Filing taxes can be a stressful process for many individuals, especially when the tax deadline is just under 10 weeks away. Taxpayers may face even more stress when dealing with the Internal Revenue Service (IRS) outside of tax season. Why? Taxpayers may receive various types of notices, undergo an audit, face certain collection actions (e.g., liens or levies), or be the subject of a criminal tax investigation. To make the process smoother, less intimidating, and less stressful, here are three tips to help you when working with the IRS.
1. Know Your Rights.
The first step to successfully dealing with the IRS is understanding your rights as a taxpayer. The Taxpayer Bill of Rights establishes ten basic rights that all taxpayers have, including the right to be informed, the right to quality service, the right to privacy, the right to appeal decisions. Click here for a more detailed understanding of the Taxpayer Bill of Rights. Knowing (and exercising) these fundamental rights helps ensure that your interaction with the IRS is fair, reasonable, and respectful.
2. Stay Organized.
The second tip for dealing with the IRS is staying organized throughout the process. For example, when filing your taxes and interacting with the IRS, it’s important to keep copies of all documents related to your taxes (e.g., Forms W-2, 1099, etc.) in a structured file. Further, taxpayers should ensure that they maintain a file of any correspondence from the IRS. Many taxpayers prefer to bury their head in the sand and either throw IRS letters/notices in the trash or leave them unopened. Having your paperwork organized and on hand makes it easier for you to pull any necessary documents, answer any questions the IRS may have, and verify information, as necessary.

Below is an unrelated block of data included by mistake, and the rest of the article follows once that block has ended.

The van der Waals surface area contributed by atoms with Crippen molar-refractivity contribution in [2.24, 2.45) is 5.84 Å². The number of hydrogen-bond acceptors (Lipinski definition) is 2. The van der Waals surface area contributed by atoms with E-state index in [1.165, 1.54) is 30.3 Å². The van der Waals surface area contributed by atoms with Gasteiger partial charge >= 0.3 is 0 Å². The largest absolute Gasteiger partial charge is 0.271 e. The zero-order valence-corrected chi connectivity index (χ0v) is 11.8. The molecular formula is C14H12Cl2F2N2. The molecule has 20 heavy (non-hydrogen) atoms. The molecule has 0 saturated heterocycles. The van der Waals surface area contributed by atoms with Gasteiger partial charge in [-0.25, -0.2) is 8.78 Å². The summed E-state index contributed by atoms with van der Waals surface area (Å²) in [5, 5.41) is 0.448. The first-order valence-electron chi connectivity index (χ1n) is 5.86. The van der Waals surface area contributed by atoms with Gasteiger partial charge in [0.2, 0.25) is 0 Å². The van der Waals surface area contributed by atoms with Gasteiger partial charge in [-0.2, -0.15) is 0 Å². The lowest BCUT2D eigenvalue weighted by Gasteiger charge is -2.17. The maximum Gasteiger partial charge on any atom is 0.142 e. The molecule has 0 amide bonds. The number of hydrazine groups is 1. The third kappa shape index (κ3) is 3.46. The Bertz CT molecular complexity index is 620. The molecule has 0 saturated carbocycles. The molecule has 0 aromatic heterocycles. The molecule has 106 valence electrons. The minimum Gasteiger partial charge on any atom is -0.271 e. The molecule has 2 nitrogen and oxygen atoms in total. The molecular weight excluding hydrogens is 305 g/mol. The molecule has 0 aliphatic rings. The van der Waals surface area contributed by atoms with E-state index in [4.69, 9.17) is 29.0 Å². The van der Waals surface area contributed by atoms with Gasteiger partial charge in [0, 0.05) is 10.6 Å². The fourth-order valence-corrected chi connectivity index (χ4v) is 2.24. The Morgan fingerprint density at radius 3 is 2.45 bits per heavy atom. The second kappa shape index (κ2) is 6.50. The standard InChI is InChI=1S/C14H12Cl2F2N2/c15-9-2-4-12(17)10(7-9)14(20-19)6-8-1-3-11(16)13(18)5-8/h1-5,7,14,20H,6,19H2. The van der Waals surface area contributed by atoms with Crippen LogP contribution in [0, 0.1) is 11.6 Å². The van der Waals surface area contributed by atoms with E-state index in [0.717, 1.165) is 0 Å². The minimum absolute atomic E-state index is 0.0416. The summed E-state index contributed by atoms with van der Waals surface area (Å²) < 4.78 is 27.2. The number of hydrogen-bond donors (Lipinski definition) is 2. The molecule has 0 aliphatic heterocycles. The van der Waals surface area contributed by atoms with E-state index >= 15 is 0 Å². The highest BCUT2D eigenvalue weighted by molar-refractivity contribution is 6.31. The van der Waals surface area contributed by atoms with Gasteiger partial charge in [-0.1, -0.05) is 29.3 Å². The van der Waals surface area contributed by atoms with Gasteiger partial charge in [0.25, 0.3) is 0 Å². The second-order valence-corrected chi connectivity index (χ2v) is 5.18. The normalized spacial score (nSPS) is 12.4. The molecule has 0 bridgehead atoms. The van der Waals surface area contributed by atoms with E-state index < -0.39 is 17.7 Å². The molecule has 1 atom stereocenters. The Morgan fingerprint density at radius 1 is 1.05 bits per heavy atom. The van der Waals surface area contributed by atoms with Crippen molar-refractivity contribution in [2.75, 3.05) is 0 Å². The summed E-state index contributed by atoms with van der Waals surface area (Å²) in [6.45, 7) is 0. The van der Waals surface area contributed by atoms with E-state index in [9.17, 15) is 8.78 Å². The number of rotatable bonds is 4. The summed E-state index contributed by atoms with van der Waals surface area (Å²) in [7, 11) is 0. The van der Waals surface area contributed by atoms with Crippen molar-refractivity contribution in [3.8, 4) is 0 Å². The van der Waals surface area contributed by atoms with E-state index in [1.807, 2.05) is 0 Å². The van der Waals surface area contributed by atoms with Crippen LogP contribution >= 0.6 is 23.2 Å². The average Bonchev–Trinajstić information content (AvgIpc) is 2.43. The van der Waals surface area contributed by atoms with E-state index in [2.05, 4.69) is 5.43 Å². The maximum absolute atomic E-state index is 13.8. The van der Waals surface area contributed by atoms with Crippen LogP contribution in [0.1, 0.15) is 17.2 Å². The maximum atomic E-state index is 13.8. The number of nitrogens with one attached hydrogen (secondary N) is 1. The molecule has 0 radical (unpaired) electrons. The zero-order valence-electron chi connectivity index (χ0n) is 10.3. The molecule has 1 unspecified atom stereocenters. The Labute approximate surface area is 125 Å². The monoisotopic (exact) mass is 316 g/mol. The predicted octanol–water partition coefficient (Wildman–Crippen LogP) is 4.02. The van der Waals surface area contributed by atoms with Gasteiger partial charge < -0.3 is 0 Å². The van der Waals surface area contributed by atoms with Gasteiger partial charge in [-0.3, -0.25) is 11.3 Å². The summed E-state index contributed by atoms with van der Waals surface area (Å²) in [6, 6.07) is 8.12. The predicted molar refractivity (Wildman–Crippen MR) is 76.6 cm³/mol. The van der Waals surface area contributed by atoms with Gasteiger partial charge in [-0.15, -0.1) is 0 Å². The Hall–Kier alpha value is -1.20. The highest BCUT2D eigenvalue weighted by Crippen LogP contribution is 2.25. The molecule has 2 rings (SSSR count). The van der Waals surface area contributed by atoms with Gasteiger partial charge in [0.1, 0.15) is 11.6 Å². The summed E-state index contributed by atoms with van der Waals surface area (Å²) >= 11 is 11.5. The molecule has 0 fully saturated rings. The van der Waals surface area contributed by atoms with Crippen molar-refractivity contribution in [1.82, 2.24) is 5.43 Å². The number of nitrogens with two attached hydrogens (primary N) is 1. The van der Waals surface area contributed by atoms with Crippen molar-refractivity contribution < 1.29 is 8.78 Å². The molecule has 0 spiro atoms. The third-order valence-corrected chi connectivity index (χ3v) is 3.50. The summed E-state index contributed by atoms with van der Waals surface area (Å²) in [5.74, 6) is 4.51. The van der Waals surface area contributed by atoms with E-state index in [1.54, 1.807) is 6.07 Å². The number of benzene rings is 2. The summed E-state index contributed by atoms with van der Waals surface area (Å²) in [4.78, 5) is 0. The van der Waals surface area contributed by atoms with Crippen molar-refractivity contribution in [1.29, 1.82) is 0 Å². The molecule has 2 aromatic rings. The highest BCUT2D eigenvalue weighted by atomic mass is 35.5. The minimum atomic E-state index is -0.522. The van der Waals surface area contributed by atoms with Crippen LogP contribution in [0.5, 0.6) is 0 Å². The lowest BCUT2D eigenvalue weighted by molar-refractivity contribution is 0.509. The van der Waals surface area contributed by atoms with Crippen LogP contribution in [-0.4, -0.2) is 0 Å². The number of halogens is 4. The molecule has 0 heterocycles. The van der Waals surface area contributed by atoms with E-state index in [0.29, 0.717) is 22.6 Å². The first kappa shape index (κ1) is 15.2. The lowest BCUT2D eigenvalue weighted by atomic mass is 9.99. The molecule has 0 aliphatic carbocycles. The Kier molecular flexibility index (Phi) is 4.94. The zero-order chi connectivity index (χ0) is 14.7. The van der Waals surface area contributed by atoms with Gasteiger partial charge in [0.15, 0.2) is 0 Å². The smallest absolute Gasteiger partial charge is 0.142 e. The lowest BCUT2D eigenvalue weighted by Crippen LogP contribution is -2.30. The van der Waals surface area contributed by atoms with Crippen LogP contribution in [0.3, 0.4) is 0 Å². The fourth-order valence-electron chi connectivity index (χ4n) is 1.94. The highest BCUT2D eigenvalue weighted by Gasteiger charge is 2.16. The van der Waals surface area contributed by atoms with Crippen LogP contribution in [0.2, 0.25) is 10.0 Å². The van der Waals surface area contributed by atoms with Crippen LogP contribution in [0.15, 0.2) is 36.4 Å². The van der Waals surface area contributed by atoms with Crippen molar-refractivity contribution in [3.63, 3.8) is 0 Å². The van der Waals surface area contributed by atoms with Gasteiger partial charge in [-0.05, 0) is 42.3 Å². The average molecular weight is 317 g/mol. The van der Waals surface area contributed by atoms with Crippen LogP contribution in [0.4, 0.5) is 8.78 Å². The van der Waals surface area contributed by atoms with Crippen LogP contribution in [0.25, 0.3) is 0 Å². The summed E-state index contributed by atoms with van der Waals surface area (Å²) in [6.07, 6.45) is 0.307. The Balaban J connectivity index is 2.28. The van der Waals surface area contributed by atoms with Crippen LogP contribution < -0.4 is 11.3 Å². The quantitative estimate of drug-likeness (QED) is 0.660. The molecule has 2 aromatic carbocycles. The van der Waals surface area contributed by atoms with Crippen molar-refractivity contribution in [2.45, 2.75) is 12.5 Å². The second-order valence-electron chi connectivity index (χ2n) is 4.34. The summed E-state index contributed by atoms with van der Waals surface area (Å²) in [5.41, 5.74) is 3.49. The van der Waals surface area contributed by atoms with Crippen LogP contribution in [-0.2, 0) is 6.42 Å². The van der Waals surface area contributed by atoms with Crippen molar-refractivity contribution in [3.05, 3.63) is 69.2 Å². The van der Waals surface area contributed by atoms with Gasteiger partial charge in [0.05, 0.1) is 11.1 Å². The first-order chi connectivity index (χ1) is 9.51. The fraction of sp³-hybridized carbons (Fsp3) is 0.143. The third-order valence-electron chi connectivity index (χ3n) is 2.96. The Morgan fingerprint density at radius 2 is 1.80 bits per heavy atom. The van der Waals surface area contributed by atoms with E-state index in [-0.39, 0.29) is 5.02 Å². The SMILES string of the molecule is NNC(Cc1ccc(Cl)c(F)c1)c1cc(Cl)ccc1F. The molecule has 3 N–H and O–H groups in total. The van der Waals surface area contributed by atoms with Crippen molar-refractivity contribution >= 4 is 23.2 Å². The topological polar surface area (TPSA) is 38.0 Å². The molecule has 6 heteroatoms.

3. Get Professional Help.
Consider getting professional help from an experienced tax professional, such as an attorney who focuses on federal taxes. Dealing with the IRS can be an overwhelming process, but an experienced professional can properly advise you of your options and, more importantly, advocate on your behalf. That is, a tax professional can review your documents and offer advice on how best to approach any disputes or discrepancies between you and the IRS. They can also prepare any necessary documents and/or file tax returns with the IRS.
Interacting with the IRS doesn’t have to be overwhelming. By understanding your rights as a taxpayer, staying organized, and enlisting professional help, you can alleviate stress and be more equipped to deal with the IRS. While I hope you don’t receive an IRS letter or personal visit, keep these tips in mind in case that day ever comes.
Contact Provident Legal Counsel today to discuss your case and legal options. Schedule a Consultation or call (214) 432-6100.